Monterosso & Vernazza 🕍—Two of the “Cinque”


The name Cinque Terre means “Five Lands”, meaning the Five Villages or, as was called in ancient times, “lands” instead of “villages.”

It is the coastal strip consisting of the villages of (from west to east, that is from Genoa to La Spezia), Monterosso, Vernazza, Corniglia, Manarola and Riomaggiore, which stretches for about 15 km and represents one of the most pristine and extensive natural and semi-natural Mediterranean areas of Liguria.


Monterosso al Mare is the first of the Cinque Terre and the largest village of all with a wide beach whose first history dates back to 1201.

The village is divided in two by a promontory with a tunnel of a hundred meters, on one side the area it is a residential area and railway station, on the other the old port and historic center.

The historical center has many “carugi”, the typical narrow alleys, where you can find wine bars, restaurants, and crafts shops.

Notable is the Church of San Giovanni Battista. The construction of the church began in 1282 and ended in 1307. The façade, covered with the typical Genoese black and white stripes, notable is the finely decorated rose window.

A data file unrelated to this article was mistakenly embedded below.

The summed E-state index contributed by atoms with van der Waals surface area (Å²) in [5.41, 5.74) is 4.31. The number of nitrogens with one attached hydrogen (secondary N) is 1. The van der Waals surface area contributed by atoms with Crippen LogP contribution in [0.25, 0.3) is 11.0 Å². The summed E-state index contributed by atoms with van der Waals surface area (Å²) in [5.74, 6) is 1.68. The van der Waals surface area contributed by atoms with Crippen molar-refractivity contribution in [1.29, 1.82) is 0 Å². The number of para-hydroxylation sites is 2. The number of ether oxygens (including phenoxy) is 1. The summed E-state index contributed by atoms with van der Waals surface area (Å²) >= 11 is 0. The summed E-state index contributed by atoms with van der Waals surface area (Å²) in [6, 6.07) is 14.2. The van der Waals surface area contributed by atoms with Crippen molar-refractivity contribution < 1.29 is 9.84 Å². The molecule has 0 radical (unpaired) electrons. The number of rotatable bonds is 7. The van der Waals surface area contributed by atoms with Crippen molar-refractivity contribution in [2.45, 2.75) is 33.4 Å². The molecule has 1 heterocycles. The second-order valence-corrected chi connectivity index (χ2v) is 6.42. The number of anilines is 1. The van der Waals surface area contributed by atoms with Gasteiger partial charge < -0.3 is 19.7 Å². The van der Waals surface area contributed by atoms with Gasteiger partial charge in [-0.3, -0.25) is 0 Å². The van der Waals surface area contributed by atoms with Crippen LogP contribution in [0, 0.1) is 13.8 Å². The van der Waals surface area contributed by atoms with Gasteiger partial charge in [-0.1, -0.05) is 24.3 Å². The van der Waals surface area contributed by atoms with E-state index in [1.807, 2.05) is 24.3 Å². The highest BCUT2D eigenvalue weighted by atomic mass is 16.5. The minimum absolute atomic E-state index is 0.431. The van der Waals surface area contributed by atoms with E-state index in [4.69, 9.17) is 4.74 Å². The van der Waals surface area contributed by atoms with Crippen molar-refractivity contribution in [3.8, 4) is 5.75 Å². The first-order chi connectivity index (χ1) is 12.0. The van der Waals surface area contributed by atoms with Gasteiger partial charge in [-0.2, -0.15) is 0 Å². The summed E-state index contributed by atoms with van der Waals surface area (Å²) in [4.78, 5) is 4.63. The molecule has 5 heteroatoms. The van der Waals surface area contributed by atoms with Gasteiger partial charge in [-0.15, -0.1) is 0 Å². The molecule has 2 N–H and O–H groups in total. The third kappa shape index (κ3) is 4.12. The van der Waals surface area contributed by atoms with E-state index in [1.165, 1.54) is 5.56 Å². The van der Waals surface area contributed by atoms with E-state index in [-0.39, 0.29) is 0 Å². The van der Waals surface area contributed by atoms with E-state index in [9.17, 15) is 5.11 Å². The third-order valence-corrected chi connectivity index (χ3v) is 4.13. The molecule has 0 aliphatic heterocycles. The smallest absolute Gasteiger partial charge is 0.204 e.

Fish and seafood is the norm here too. The restaurants are many, all with inviting signs, and menus in display. It is really easy to be tempted by one or the other. We had a delicious seafood risotto, and worth mentioning an almond sponge cake so light that it took the guilt away immediately.


It is recommended using the train. By car you must exit at the A12-Carrodano exit, go to Levanto and continue to the Cinque Terre.


Vernazza is one of the five secular villages that make up the Cinque Terre. Colored houses surround the small marina. The Church of Santa Margherita d’Antiochia has a bell tower surmounted by an elegant dome. Set among the rocks, Castello Doria is a medieval defensive structure with a cylindrical tower. Just below the castle is the Bastione Belforte.

🕍 Vernazza is one of the “Most beautiful Villages in Italy,” according to The Association of The Most Beautiful Villages of Italy.


The parish church of Santa Margherita d’Antiochia was built in 1318 in Gothic-Ligurian style. It stands on a rock overlooking the sea protected by a row of rocks, on the side of the inlet towards Monterosso. The 40-meter high octagonal tower is crowned with small arches and ends with an ogival-shaped dome. Between 1500 and 1600 it was enlarged, extending the hall by two bells per nave and destroying the original medieval façade. Inside it has a basilical plan with three naves.


Sadly in October 2018 there was a terrible flood, with heavy rains and a very angry sea. The damages were substantial, and it still shows.

Parking is a luxe for a few, therefore the best way to get to Vernazza is by taking the train from La Spezia or from Levanto.

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I lived the most part of my life in Washington DC, now in Italy getting to know again my country. Plenty of surprises, for good and bad, and lots of nostalgia for DC.

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